Personally, I wonder whether those who are against the regulation for their own reasons are just trying to scare bloggers and tweeters, and enlist them on their side. Not me. Not yet.

A longer version of this piece is here.
Paul Bernal is a lecturer in IT, IP and Media Law at UEA.

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Reader comments

Yes, you’re right, let’s just keep shtum until the new regulator makes its mind up without our input, and the thing has been tested in the courts at the cost of someone’s career…

2. Northern Worker

I read through the whole thing on Guido Fawkes and the wording suggests all websites and blogs published in the UK will be covered. But then it seems to be the usual Cameron omnishambles because nobody seems to know. I guess the way out is to ‘publish overseas’ by moving the hosting of a blog to somewhere like the USA where free speech and freedom of the press are enshrined in the Constitution. It will probably take a court case to sort out whether this is not publishing in the UK even if the blogger is writing the stuff here.

This really is another shoddy piece of legislation. It might not even fly if all the newspaper editors stand together and refuse to sign up. It would be the worst ever publicity for Cameron to see the editor of the Times or others taken away in handcuffs shouting about censorship. All this just to protect a few D-list celebs (backed by billionaires) when their complaints are more than adequately covered by existing laws for phone tapping and libel.

What a complete and total mess!

3. Richard Carey

and when the hangman puts a noose round you’re neck, don’t panic, it may just be an organic hemp cravat.

4. Richard Carey

..apologies for shocking typo

5. Shinsei1967

“Why it’s too early to panic about how the Royal Charter will affect blogging”

And when (or if) it turns out that we should have panicked then it will, of course, be far too late.

I always feel the precautionary principle should be more widely heeded. Be very wary of meddling in things where you don’t have full confidence in their outcome.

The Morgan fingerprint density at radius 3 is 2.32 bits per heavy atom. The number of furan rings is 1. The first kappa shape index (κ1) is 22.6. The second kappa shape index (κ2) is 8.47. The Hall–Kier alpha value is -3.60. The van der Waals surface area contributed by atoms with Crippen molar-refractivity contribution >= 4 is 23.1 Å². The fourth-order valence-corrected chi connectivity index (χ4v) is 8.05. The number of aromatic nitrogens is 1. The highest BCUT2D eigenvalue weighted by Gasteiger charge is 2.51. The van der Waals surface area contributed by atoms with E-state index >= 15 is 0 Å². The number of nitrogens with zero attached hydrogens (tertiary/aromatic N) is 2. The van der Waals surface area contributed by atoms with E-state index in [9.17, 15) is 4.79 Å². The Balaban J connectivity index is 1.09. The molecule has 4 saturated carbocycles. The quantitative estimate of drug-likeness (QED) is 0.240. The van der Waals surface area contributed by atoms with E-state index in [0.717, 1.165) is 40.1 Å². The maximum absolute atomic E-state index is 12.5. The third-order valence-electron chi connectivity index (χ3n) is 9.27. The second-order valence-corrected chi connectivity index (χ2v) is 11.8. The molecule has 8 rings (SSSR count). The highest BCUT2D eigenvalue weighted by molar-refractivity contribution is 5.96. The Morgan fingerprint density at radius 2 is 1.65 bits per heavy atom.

There was indeed hyperbole when many anti-Levonsites claimed yesterday’s move was the death of democracy or freedom. However the similarly hyperbolic claims by the other side (which LC falls into) that it was all a fuss about nothing aren’t much better.

“Bloggers and tweeters are already subject to the law – to defamation law, to privacy law, to copyright law, to public order law, to laws concerning hate speech, to obscenity law.”

So is the press you know, yet that hasn’t stopped this attack on it.

Meanwhile a leading light of Hacked Off wants to “cut the wires” if bloggers misbehave…


Just f****** great.

7. Shinsei1967


That has always rather been my view. Pretty much all the disgraceful things the press got up to over the last few years have been illegal.

It’s all very well to say that there was a “culture of bad behaviour” but that was only because no one was caught or prosecuted for phone hacking, no one was prosecuted for harrassment, no one was prosecuted for bribing police for stories etc etc.

8. Shatterface

Yesterday’s ‘Victory for Milliband’ is apparently now ‘Cameron’s Omnishambles’.

24 hours is a long time in journalism.

There’s a good post here which indicates that it won’t:


Excellent article. The hysteria and misinformation about what’s proposed is being spread deliberately by those interested in maintaining the poisonous status-quo.

The blog jurisdiction issues are not unlike England’s alleged global reach for libel law istm, which is down to a tinpot legal system in this area of law and very silly judges.

What *is* concerning is how various behind the scenes lobbyists, without disclosure of supporters etc, in th e persons of Hacked Off, have managed to suborn our political system and insert themselves into the process.

That comes under the heading “sinister”.

You’re all looking in the wrong place. It’s the Crimes and Courts bill that contains the important definition of ‘relevant publisher’, since that’s what determines who is subject to one-way costs shifting and exemplary damages unless they join a recognised regulator. It hasn’t been updated yet on the Parliament website, but you can find the amendments that passed the Commons yesterday dealing with who is a ‘relevant publisher’ here, pages 1048-51:

Those criteria seem quite badly drafted to me, and could plausibly be amended, but a blog that is not a business does not count, so this site and most others like it will not.

Matt W – you don’t understand.

We LIKE Hacked Off.
And, more to the point, we DON”T LIKE Mr Murdoch.

That existing laws are perfectly adequate – the current hacking probe is the largest police operation in history – is irrelevant.

Will there almost certainly be UNINTENDED CONSEQUENCES?
Who cares, eh?

Re 12: I do know about the different versions of the definition – the longer version of this blog, on my own website, deals with the Crime and Courts Bill version of the ‘relevant publisher’ definition…

You can find this blog here: